We are the chaos | Inquirer Opinion

We are the chaos

Elections are about the people who vote more than they are about the candidates asking for our votes. Governance is about the elected and the appointed, but elections are about the people who vote.

Simple as that may sound, that is not mostly true in the minds of the people who vote. No matter how engaged they are, what is primordial in their minds are the candidates. It seems to be about them, not us. The funny part is that the candidates think it is all about us. Candidates for the most part know that we are thinking about them rather than ourselves. They know we regard them as the answer to our dreams and aspirations more than ourselves – and they will encourage that.


From the beginning, we all start on the wrong foot. Elections are an integral feature of democracy, assuming they are fair, honest, and transparent, of course. Democracy is about the citizens of a country, the people. Elections, then, are an exercise of the people, by the people, for the people. When we think, or are being led to think, that elections are about candidates, by the candidate, for the candidates, we have terribly crippled the purpose and impact of elections.

Do we even remember why, traditionally, there is talk and expectation about the platform of candidates or political parties? That is because candidates and the political parties they belong to, if they do, try to interpret what we want, what we dream of, what we aspire for. But because the candidates and political parties have realized over time that we are not thinking about democracy, not about our role and obligations as citizens in a democracy, they offer themselves as the answers or the messiahs who can make their dreams and aspirations come true.


From a serious misconception on our part, elections then move towards deception from the part of candidates – or at least most of them. Candidates who faithfully tell the people that they, the people, are the primary answer to their own problems will most probably lose. On the other hand, the candidate who promises more, despite having broken the same promises before, will most probably win. Because the deadly virus of beginning with the wrong notion brings about false expectations – that those candidates and politicians oversee our lives and our future.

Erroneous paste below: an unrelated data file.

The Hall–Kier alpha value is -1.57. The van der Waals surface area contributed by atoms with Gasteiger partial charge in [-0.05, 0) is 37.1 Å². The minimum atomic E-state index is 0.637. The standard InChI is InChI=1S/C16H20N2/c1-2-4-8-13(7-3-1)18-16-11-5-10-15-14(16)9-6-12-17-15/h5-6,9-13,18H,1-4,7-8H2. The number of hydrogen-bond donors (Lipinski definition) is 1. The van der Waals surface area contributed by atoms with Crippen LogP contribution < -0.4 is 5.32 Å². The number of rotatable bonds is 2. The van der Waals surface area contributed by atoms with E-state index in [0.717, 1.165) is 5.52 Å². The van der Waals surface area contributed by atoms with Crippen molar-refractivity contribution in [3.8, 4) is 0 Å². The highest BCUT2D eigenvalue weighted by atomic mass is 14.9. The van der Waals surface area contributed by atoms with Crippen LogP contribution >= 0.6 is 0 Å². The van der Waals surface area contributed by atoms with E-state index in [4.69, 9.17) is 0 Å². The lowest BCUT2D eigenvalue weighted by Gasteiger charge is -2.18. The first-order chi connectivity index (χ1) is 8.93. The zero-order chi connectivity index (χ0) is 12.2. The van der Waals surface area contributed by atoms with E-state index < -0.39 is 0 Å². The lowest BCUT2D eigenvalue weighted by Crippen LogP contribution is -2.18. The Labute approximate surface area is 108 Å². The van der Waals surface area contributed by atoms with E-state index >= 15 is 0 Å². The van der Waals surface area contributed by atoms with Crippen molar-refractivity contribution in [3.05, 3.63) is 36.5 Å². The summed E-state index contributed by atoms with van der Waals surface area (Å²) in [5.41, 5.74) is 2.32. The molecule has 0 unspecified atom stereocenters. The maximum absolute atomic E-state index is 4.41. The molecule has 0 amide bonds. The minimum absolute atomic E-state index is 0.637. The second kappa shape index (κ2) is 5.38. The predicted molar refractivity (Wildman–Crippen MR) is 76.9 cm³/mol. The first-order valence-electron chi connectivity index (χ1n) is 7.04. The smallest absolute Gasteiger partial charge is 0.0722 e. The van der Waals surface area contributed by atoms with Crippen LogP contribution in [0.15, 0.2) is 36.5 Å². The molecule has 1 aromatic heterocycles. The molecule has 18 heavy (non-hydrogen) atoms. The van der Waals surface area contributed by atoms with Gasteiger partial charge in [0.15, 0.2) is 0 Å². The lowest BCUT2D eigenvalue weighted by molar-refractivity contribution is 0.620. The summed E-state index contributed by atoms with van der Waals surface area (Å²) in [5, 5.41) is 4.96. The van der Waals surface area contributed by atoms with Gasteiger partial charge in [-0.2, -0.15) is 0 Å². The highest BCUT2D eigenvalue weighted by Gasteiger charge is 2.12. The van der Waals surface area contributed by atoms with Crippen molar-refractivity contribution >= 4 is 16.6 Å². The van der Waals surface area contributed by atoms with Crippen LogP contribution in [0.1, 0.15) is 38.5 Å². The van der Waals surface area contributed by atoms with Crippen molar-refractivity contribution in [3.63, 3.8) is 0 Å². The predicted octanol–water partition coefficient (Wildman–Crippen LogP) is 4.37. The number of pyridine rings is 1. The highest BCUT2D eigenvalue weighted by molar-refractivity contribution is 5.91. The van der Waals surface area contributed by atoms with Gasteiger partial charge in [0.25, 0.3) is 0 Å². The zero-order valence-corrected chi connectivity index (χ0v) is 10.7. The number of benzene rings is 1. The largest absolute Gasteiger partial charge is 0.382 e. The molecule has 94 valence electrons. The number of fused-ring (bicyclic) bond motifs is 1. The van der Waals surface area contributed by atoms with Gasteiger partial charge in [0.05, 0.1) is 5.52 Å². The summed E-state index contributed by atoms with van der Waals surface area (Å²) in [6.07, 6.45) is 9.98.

I find it sad, too, that those who try to roll out a voter’s education when elections approach are themselves somewhat lost. Democracy is a chosen political system that becomes a lifestyle of citizens in a democratic country. It is wrong to teach it at the noisiest and distracting of environments like a campaign period. That is out of timing, too little, and too late.

The fundamental features of democracy should be taught as a subject from high school all the way to college. The reality is that democracy with its principles and applications is more relevant to all our lives than most subjects and courses we are forced to study in school. If a democratic nation does not appreciate democracy, it will never teach it until it is too late and inapplicable. That is our reality – democratic by name and feudal by lifestyle.

Yet, on paper, in theory, we are a democracy. Our Constitution, laws, rules, and regulations conform with the principles of democracy but quite loosely applied. More in actual practice is governance by and for the elite that in essence is closer to feudalism, not democracy. For as long as poverty pervades in a democratic nation of 75 years, that same poverty will disable all attempts to inculcate democratic principles in our national lifestyle.

Today and for the next six months, we will witness feudalism in practice trying to appear like democracy in application. A simple democratic process covering the filing for candidacies has been made a total tragic comedy. With what some candidates at the highest levels did, acts allegedly allowed by the letter of the law despite patently dishonoring its spirit and dignity, we saw farce dominate instead of respect and sanctity for the process. Chaotic, at the very least.

Chaotic, from the eyes of many, and chaotic on the part of high-level political personalities. Yet, we lived with it. We allowed it to play out without serious protests and maybe a justified removal of public officials. We now live with its enduring consequences, the worst not being who the final candidates per position will be but the loss of respect we now carry for a crucial procedure governing our democratic system.

In truth, we are the chaos. By quietly accepting chaotic behavior from public officials occupying the highest offices of the land, we loudly send the message to them that they were right in the first place for assuming we would simply swallow it. We are the chaos in a democracy when we do not understand or take on the responsibility of citizens in a democracy. Yet, we are not a chaos to arrogant politicians who exploit our ignorance and our wrongful dependence on them. We are just the usual victims.


At this time, applied democracy is too far from our reality even though we profess to believe in it. Yes, we will continue to strive for it with the hope that, one day, we will accidentally find ourselves in the right pathway towards it. In the meantime, because elections are on us and its consequences or rewards will be on us for six years after May 2022, let us go back to the simple values we all teach to our children.

Do not lie.
Do not steal.
Do not kill.

If we cannot extract from our spirit and understanding of democratic principles, let us first strive for what we universally accept and teach. There are more than just those three values mentioned above that matter, but even electing candidates who commit to not lying, not stealing, and not killing can already bring us out of our chaos.

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TAGS: #VotePH2022, 2022 national elections, democcracy
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